Mar 18 2016
WASHINGTON – Today, U.S. Senator Tom Carper (D-Del.), top Democrat on the Senate Homeland Security and Governmental Affairs Committee, highlighted the Office of Management and Budget’s (OMB) Fiscal Year 2015 annual report evaluating implementation of the Federal Information Security Management Act (FISMA) by federal agencies. The report found that federal agencies have made significant progress in key cyber security priorities, but also that several agencies are still behind in shoring up their cyber defenses.
“As threats posed we face from cyber-attacks continue to evolve and grow every day, it is as important as ever that federal agencies implement FISMA to better insulate their networks from potential harm,” Senator Carper said. “I am pleased that some federal agencies appear to have made substantial progress in meeting the requirements of the law, but this report makes it clear that there is still much work to be done. In both 2014 and 2015, Congress made important legislative updates to boost federal network security. Now the ball is in the agencies' court to fully implement.”
The Federal Information Security Modernization Act of 2014, introduced by Senator Carper and former Senator Tom Coburn (R-Okla.), made updates to the Federal Information Security Management Act of 2002 to address critical issues that had risen over the previous 12 years. The bill – now law – better delineated the roles and responsibilities of the Office of Management and Budget (OMB) and the Department of Homeland Security (DHS) in securing federal networks, moved agencies away from paperwork-heavy processes toward real-time and automated security, and put greater management and oversight attention on data breaches.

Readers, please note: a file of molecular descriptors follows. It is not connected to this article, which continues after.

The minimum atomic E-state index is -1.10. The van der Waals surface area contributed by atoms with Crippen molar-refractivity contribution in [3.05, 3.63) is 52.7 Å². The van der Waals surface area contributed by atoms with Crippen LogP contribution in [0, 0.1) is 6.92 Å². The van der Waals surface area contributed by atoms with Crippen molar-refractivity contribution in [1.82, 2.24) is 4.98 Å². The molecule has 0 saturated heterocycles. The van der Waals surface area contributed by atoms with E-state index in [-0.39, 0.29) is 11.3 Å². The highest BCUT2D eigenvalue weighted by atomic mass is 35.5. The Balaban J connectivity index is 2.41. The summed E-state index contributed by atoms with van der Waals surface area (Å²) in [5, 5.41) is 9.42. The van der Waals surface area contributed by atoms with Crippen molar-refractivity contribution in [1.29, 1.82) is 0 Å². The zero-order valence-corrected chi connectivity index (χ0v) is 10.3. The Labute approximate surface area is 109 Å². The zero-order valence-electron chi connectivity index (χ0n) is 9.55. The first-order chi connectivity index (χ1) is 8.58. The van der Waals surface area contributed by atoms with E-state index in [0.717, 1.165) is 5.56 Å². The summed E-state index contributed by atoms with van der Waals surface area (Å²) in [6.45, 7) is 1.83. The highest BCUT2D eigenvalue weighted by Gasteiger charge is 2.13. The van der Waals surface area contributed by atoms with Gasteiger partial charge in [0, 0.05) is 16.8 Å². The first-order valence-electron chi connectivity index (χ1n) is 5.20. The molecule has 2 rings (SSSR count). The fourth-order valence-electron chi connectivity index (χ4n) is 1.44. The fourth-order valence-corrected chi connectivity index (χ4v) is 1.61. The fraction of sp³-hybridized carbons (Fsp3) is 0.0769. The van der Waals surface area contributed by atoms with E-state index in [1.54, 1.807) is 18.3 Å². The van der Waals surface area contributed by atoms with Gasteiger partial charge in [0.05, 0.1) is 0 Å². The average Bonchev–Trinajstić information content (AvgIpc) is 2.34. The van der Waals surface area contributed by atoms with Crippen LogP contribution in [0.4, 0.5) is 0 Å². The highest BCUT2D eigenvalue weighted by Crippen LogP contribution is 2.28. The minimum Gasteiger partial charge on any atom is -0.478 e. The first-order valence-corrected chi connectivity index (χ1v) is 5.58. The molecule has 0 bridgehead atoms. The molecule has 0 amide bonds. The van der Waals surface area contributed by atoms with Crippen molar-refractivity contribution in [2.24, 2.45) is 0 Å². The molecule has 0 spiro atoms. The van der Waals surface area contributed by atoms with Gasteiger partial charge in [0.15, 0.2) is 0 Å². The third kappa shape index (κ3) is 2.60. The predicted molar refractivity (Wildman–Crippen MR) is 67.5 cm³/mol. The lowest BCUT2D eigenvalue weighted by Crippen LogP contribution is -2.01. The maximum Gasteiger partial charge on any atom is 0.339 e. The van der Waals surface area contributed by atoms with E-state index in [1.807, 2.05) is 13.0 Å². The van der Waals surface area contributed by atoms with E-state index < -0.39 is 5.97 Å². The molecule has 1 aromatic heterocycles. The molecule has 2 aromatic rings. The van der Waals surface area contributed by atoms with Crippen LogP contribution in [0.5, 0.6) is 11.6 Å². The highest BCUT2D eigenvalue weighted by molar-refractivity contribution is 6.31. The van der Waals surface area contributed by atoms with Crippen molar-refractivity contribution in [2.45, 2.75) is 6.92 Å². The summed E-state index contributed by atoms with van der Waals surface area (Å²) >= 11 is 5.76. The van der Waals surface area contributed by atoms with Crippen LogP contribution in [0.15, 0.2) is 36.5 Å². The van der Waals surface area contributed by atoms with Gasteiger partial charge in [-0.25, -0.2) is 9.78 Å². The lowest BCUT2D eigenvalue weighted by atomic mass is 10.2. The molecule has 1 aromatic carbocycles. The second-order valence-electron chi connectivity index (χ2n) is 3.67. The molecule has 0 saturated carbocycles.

The Federal Cybersecurity Enhancement Act of 2015 would mandate the deployment of cybersecurity best practices at agencies — measures such as intrusion assessments, strong authentication, encryption of sensitive data and appropriate access controls. The bill would also authorize EINSTEIN, an intrusion detection and prevention system intended to screen federal agencies’ Internet traffic for potential cyber threats. It would dramatically accelerate deployment and adoption of EINSTEIN, and it includes reporting requirements to increase program accountability. The bill was approved by the Senate Homeland Security and Governmental Affairs Committee in July.